We sat down with some internets last night, and looked at every single place which was comparable to the place we've decided we might probably want, and read too about what kind of offer is a good offer to make. The conclusion that there's not a single better place on the internet (for the kind of money we can convince a bank to give us) is both exciting and scary; maybe this is going to be where we settle down and grow turnips and small dogs and domestic joy, or maybe this place is already gone and we have to wait for something else good to come along, or maybe it's not gone and we buy it and move in and hate it straight away and they shut down the F train and the cheese shop goes out of business and and we catch swamp-lung from the canal and end up all negative equity and depression (and swamp-lung). So, it's pretty exciting, is what I'm saying here.

Neighbourhood of the week is Carroll Gardens.

The other thing that's going on with me is that the hotel we've been wrestling with for wedding stuff finally sent a picture of the room they're pushing for a wedding ceremony, and it's a lot like where you'd hold a small internal conference if you were a beige reseller of enterprise human resources middleware. You can just about see the three ring binders with inspirational slogans about customer trust. I mean, I think there are some in the photographs. The Church of Elvis gets more and more tempting. (Or faking Catholicism, but Elvis has better music.)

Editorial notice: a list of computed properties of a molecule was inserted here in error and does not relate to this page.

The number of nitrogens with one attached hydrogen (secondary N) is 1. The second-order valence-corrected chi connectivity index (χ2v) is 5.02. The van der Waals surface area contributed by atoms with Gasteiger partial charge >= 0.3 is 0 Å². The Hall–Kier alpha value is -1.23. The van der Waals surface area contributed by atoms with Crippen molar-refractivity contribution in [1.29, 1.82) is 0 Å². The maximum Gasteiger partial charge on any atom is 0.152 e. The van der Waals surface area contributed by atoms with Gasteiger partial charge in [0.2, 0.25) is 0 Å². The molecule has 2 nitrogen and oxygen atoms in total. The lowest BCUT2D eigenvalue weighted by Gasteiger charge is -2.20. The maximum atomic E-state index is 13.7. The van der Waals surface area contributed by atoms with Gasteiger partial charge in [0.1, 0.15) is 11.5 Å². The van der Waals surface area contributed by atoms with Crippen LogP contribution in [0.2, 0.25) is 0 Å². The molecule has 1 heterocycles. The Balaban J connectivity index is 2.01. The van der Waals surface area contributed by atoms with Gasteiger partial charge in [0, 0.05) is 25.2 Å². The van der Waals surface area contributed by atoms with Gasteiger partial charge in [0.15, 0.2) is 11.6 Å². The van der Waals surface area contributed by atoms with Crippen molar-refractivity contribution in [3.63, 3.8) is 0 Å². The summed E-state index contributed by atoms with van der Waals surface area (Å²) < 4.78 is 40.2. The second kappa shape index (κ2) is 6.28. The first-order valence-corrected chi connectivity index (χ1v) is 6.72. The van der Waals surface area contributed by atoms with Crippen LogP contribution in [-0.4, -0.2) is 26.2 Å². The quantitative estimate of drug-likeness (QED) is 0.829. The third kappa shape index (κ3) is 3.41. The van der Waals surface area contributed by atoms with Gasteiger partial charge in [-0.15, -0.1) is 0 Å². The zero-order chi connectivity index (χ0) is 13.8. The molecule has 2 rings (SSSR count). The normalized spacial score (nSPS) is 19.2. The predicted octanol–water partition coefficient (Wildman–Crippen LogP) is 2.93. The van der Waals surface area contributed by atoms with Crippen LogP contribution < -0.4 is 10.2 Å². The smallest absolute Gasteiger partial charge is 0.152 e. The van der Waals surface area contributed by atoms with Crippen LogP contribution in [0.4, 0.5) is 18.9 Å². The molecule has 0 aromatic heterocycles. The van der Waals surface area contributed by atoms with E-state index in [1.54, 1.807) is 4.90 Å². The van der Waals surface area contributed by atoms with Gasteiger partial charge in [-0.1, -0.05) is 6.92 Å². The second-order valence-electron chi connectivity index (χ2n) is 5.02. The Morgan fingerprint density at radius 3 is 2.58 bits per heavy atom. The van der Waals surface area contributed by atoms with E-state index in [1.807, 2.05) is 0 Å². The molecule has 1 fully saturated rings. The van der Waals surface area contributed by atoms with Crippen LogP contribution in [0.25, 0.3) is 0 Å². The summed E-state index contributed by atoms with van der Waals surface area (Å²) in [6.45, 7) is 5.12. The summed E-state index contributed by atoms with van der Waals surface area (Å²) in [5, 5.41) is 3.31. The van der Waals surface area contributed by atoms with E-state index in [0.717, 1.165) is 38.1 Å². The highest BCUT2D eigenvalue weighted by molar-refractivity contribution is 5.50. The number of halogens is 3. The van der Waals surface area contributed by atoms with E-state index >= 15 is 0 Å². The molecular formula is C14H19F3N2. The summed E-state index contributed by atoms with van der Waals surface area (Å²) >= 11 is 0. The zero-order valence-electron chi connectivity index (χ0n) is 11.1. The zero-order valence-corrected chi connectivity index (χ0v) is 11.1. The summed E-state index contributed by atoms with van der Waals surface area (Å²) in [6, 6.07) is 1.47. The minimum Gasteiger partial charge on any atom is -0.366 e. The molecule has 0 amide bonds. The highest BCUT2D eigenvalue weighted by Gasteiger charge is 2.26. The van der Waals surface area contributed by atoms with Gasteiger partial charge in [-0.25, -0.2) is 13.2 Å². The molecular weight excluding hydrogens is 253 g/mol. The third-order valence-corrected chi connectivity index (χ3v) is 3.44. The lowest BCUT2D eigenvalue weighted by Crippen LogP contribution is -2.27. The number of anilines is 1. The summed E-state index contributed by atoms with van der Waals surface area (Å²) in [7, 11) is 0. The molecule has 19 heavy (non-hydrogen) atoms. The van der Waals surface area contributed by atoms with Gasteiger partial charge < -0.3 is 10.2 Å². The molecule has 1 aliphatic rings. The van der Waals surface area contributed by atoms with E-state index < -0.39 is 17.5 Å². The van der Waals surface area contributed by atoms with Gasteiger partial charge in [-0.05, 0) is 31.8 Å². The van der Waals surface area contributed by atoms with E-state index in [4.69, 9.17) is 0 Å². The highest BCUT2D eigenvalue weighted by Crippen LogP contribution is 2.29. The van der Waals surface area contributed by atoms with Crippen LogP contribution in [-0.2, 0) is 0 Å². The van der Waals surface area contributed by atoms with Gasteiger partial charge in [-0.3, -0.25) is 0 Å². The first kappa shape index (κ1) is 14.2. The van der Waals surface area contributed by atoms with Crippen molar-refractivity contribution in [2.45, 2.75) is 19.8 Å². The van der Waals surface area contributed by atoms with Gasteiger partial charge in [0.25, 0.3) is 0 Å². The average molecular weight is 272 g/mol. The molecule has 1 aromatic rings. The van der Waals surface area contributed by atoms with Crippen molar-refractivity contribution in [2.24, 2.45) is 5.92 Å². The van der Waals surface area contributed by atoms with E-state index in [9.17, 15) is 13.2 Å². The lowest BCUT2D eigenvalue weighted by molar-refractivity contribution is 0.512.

noideadog: (shutup)
My bank kindly blocked my ATM card while I was travelling, without calling me first. To unblock it, I had to type my card number and pin three separate times into their phone system, as well as reading it out to three separate people, and providing my name, birthdate and social security number three times. After twenty one minutes (which is pretty good for a bank, I guess), having eventually spoken to a real human who had the power to unblock my card, I asked them to cancel the "security" "feature" which keeps leaving me stranded in foreign airports. But they can't, or won't. They want a phone call every time I go somewhere. Very weak. Time for a new bank.

In other "do you hate having customers?" news, the hotel where we're considering having a wedding ceremony is entirely ignoring my requests for extra information. The wording of my last email has changed a whole lot from the initial "When we book with you" to "if you're the hotel we choose". Businesslike and intolerant of foolishness is my new email tone.

Whoa, lots of crabbiness today. Enough of that. Look, here's a picture of a puppy.


noideadog: (Default)

February 2014